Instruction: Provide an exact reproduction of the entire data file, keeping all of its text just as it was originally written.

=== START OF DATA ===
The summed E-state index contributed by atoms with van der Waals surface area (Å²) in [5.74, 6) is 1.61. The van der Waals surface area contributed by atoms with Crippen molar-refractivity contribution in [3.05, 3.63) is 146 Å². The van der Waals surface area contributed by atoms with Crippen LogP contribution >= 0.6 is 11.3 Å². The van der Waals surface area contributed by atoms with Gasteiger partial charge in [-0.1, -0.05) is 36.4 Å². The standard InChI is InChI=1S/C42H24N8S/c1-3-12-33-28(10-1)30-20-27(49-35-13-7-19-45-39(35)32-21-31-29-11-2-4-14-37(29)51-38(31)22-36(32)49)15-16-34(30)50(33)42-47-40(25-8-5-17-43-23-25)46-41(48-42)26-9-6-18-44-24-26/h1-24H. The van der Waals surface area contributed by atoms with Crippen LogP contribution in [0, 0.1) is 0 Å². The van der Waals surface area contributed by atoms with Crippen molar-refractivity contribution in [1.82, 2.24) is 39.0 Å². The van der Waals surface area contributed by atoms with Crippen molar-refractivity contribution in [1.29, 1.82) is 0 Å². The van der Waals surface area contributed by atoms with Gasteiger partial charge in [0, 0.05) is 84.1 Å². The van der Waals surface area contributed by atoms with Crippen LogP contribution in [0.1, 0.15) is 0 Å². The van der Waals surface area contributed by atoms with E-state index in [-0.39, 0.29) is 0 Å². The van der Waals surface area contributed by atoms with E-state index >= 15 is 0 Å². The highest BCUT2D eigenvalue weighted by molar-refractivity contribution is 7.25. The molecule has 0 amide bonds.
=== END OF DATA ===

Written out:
The summed E-state index contributed by atoms with van der Waals surface area (Å²) in [5.74, 6) is 1.61. The van der Waals surface area contributed by atoms with Crippen molar-refractivity contribution in [3.05, 3.63) is 146 Å². The van der Waals surface area contributed by atoms with Crippen LogP contribution >= 0.6 is 11.3 Å². The van der Waals surface area contributed by atoms with Gasteiger partial charge in [-0.1, -0.05) is 36.4 Å². The standard InChI is InChI=1S/C42H24N8S/c1-3-12-33-28(10-1)30-20-27(49-35-13-7-19-45-39(35)32-21-31-29-11-2-4-14-37(29)51-38(31)22-36(32)49)15-16-34(30)50(33)42-47-40(25-8-5-17-43-23-25)46-41(48-42)26-9-6-18-44-24-26/h1-24H. The van der Waals surface area contributed by atoms with Crippen LogP contribution in [0, 0.1) is 0 Å². The van der Waals surface area contributed by atoms with Crippen molar-refractivity contribution in [1.82, 2.24) is 39.0 Å². The van der Waals surface area contributed by atoms with Crippen molar-refractivity contribution in [1.29, 1.82) is 0 Å². The van der Waals surface area contributed by atoms with Gasteiger partial charge in [0, 0.05) is 84.1 Å². The van der Waals surface area contributed by atoms with Crippen LogP contribution in [0.1, 0.15) is 0 Å². The van der Waals surface area contributed by atoms with E-state index in [-0.39, 0.29) is 0 Å². The van der Waals surface area contributed by atoms with E-state index >= 15 is 0 Å². The highest BCUT2D eigenvalue weighted by molar-refractivity contribution is 7.25. The molecule has 0 amide bonds.